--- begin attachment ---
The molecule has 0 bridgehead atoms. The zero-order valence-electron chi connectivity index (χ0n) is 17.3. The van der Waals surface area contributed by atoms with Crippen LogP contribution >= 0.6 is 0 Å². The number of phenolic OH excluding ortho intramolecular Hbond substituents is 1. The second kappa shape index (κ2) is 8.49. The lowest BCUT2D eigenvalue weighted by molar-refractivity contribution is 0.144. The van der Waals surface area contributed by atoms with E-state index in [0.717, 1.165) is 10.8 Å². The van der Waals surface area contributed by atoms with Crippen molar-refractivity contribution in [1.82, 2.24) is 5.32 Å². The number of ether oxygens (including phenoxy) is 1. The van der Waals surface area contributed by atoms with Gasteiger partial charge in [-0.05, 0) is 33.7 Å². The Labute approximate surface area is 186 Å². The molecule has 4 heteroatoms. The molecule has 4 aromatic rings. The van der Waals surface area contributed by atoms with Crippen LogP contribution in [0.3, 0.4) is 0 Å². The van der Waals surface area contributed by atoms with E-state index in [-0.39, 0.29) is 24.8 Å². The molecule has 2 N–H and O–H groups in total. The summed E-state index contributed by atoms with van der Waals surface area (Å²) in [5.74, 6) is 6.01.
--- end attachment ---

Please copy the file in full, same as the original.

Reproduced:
The molecule has 0 bridgehead atoms. The zero-order valence-electron chi connectivity index (χ0n) is 17.3. The van der Waals surface area contributed by atoms with Crippen LogP contribution >= 0.6 is 0 Å². The number of phenolic OH excluding ortho intramolecular Hbond substituents is 1. The second kappa shape index (κ2) is 8.49. The lowest BCUT2D eigenvalue weighted by molar-refractivity contribution is 0.144. The van der Waals surface area contributed by atoms with E-state index in [0.717, 1.165) is 10.8 Å². The van der Waals surface area contributed by atoms with Crippen molar-refractivity contribution in [1.82, 2.24) is 5.32 Å². The number of ether oxygens (including phenoxy) is 1. The van der Waals surface area contributed by atoms with Gasteiger partial charge in [-0.05, 0) is 33.7 Å². The Labute approximate surface area is 186 Å². The molecule has 4 heteroatoms. The molecule has 4 aromatic rings. The van der Waals surface area contributed by atoms with Crippen LogP contribution in [0.3, 0.4) is 0 Å². The van der Waals surface area contributed by atoms with E-state index in [-0.39, 0.29) is 24.8 Å². The molecule has 2 N–H and O–H groups in total. The summed E-state index contributed by atoms with van der Waals surface area (Å²) in [5.74, 6) is 6.01.